• Columbia University Bulletin and Columbia University Quarterly - Columbia news magazines, first started as a report of faculty activity in 1890 before developing into a quarterly news magazine. Absolutely stellar sources of news of Columbia at the turn of the 20th century, just as it was becoming a University, moving to Morningside, etc. You'll find articles describing in detail the new buildings to be built, as well as historical articles that attempt to piece together narratives about slices of Columbia life - e.g. on King's College, on the History of Student Publications, Student Theatre Productions, etc. The entirety of the Bulletin's 8 year run is available on Google Books, with only sporadic availability of the Quarterly, unfortunately. The Quarterly ceased publication in 1941.
  • Columbia Alumni News - Another old time publication, printed weekly from 1909-1957. A number of early 20th century volumes are available in their entirety on Google Books. Overlaps a little with the Quarterly, but has more day to day news like athletics scores and administrative moves.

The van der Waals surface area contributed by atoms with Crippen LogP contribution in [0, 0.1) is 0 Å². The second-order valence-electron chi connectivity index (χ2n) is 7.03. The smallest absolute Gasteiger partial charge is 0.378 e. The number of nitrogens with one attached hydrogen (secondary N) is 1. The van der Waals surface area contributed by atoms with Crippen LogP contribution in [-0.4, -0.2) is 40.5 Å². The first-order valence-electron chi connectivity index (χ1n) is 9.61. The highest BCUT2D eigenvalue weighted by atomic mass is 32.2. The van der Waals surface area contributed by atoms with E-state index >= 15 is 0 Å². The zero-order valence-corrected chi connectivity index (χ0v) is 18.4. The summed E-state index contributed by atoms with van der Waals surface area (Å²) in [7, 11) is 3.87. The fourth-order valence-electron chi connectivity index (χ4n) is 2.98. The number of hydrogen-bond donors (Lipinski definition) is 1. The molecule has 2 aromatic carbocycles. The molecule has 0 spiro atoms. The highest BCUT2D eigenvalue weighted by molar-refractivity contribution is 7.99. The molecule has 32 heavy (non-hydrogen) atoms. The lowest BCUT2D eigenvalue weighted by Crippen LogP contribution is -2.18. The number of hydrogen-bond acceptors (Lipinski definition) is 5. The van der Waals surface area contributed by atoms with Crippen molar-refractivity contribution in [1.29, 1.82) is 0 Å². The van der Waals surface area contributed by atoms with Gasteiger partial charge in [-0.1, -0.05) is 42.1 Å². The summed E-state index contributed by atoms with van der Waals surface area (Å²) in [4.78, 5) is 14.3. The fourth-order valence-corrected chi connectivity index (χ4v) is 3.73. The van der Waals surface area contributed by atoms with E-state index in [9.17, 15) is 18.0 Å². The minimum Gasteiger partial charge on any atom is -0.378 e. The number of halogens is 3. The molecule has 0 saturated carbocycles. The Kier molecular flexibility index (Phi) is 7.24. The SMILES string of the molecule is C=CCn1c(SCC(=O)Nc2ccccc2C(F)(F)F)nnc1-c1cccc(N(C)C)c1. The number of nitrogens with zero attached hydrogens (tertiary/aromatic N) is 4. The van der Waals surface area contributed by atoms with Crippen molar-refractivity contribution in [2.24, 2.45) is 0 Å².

• Columbia College Today - Columbia College's alumni magazine, in publication since fall 1954. Website has back issues through Winter 1999, and a pdf of the controversial spring 1968 "Six Weeks That Shook Morningside" issue. The library is missing some back issues. Another source for administrative news, alumni stories, slice-of-campus-life stories, and tidbits of information.
  • Columbia magazine - Quarterly university magazine that began publication in 1978. Probably a successor to the University Quarterly. Its online archives ostensibly go back to 2000, but they don't look comprehensive for the earlier issues. Generally made up of long-form pieces on interesting alumni or faculty, and filled out with campus/administrative news.